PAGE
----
Adocia and Eli Lilly have started a Phase Ib clinical trial evaluating BioChaperone Lispro, an ultra-rapid formulation of insulin lispro licensed to Lilly for the treatment of patients with type 2 diabetes.
BioChaperone Lispro uses Adocia's technology, BioChaperone, to accelerate insulin absorption.
The trial is designed to measure the effect of BioChaperone Lispro injected at mealtime on post-meal glycemic control in these patients compared to that of Humalog (insulin lispro rDNA origin) over the same two-week period.
The company noted that commercialised fast-acting insulin analogs are usually injected before the meal and an ultra-rapid insulin aims to allow injection at the time of the meal, or even after the start of a meal, with an aim of reducing the magnitude of glycemic excursions.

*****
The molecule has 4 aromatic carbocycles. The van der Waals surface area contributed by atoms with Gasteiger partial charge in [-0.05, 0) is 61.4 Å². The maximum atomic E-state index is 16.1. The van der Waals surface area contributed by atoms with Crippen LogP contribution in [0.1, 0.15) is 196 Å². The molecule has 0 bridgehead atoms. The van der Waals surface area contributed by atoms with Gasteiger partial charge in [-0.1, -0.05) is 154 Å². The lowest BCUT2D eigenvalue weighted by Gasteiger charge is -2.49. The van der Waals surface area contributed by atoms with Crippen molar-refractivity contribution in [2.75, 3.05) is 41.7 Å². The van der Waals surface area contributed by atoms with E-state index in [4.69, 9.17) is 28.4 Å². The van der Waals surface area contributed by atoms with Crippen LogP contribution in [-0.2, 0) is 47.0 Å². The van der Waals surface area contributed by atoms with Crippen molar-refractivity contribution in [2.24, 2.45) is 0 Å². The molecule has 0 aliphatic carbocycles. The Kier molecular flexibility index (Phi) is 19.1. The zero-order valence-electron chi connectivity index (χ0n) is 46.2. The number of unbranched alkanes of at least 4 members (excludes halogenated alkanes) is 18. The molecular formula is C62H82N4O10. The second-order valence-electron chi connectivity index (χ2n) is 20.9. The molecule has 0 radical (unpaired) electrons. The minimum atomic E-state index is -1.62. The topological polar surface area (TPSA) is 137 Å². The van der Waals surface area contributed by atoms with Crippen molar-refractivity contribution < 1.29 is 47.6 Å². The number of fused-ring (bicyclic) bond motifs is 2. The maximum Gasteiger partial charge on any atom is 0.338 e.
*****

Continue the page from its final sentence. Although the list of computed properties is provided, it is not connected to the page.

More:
The first clinical trial conducted by the companies showed that BioChaperone Lispro was associated with a 61% reduction in post-prandial glucose excursions over the first two hours post-meal compared to Humalog.
Adocia R&D director and deputy general manager Olivier Soula said: "This new clinical study is designed to document the potential benefit of BioChaperone Lispro in patients with type 2 diabetes, a population representing about 90% of people living with diabetes.
"This study is similar in design to one we recently launched in people with type 1 diabetes."
The crossover, randomised, double-blind Phase Ib trial will include 50 subjects with type 2 diabetes, who will receive multiple daily doses of BioChaperone Lispro and multiple daily doses of Humalog over two periods of 14 days each.
The trial's main objective is to compare the post-meal glycemic control obtained after the injection of either BioChaperone Lispro or Humalog immediately before the meal.
Sponsored by Adocia and carried out by Profil Neuss in Germany, the trial will also monitor pharmacokinetic profiles of both products.
Lilly Research Laboratories vice-president David Moller said: "Many patients with type 2 diabetes require mealtime insulin in order to adequately control their disease.
"It's important that we continue to investigate new treatment options that could potentially help people better manage their diabetes."